In its aggressive pursuit of overseas expansion, Malaysian no-frills carrier AirAsia has set its sights on China for a new low-cost service, officials said.
AirAsia chairman Pahamin Razab said the carrier's plan was to spread its wings across Asia, and that included regional giants China and India.
"Our mission is that we want to be a major low-cost carrier in the region. We want to spread our wings beyond the shores of Malaysia and the region -- and in the case of China, India and Southeast Asian countries -- all these are for the taking," he said.
He stressed the pioneer Asian budget carrier was eager to seize any opportunities that arose in China, although he did not set a time-frame.
"We may even start our own airline in China," he said.
"We do not want to go beyond ASEAN for the next couple of years, but if opportunities strike us, we might just go to China first, then India.
"China ... is more regulated. They do not have low-cost carriers, unlike India," he said.
Pahamin said AirAsia could operate either out of Thailand or Malaysia.
The carrier launched daily flights to Macau from Bangkok last week. Macau is AirAsia's third international destination out of Thailand, after Singapore and Malaysia. Direct flights from Kuala Lumpur to Macau will begin by the end of this month, the first direct flights to link the two cities.
Pahamin said the public response to the new destinations had been good so far.
An industry source close to AirAsia suggested that after flying to Macau, it would make good business sense to offer a service to the China.
"AirAsia could be flexible on how they start their airline in China. They can go alone or form a joint-venture or fly out of Bangkok or Kuala Lumpur," the source said.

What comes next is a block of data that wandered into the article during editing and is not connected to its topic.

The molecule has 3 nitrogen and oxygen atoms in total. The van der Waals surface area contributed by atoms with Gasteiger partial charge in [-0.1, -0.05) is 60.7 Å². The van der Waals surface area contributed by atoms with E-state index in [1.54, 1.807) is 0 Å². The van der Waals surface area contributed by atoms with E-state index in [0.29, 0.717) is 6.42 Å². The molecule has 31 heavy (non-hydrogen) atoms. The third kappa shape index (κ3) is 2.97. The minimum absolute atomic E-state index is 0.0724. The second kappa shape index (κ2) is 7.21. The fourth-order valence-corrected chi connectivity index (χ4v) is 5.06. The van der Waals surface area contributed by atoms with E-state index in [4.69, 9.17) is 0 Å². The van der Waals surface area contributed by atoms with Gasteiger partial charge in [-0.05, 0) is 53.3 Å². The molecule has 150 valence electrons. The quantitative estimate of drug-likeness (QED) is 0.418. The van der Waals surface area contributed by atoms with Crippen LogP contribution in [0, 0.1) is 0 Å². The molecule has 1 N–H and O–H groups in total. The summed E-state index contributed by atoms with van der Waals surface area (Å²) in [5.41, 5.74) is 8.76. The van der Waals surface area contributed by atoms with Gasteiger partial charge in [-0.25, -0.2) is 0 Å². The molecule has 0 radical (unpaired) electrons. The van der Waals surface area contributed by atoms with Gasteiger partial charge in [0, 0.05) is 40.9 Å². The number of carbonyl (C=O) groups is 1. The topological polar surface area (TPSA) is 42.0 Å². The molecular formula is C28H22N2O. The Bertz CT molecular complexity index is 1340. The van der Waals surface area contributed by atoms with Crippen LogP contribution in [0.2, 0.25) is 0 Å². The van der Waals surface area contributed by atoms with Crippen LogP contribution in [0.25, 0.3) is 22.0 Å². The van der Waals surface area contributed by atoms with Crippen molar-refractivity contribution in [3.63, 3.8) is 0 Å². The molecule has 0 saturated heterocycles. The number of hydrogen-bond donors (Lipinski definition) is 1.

Last month, AirAsia chief executive Tony Fernandes said the carrier was confident its low fares would boost tourism and bring a brand new travel experience to the people of Macau and the neighboring region.
Kamarudin Meranum, AirAsia's executive director, also said the carrier was "looking at China," but declined to reveal whether it was already in talks with Chinese authorities over beginning a service.
"It is a huge country with lots of potential. It has a big population. If we are allowed, we will begin our operation," he said.
Competition in the region for low-cost flights is set to heat up after Qantas said it would join Singapore's government in a budget airline to begin operations by the year's end.
ValuAir, a low-fare carrier set up by a former Singapore Airlines executive, is due to take flight next month.
AirAsia, meanwhile, plans to invest 228 million ringgit (US$60 million) as it builds up its fleet to 30 aircraft by the end of the year from the current 17. The two-year-old Malaysian company has become Southeast Asia's version of European budget carrier Ryanair. It has carried more than 4 million passengers since it was launched in December 2001.
Pahamin added that AirAsia's planned initial public offering (IPO) was on track for September.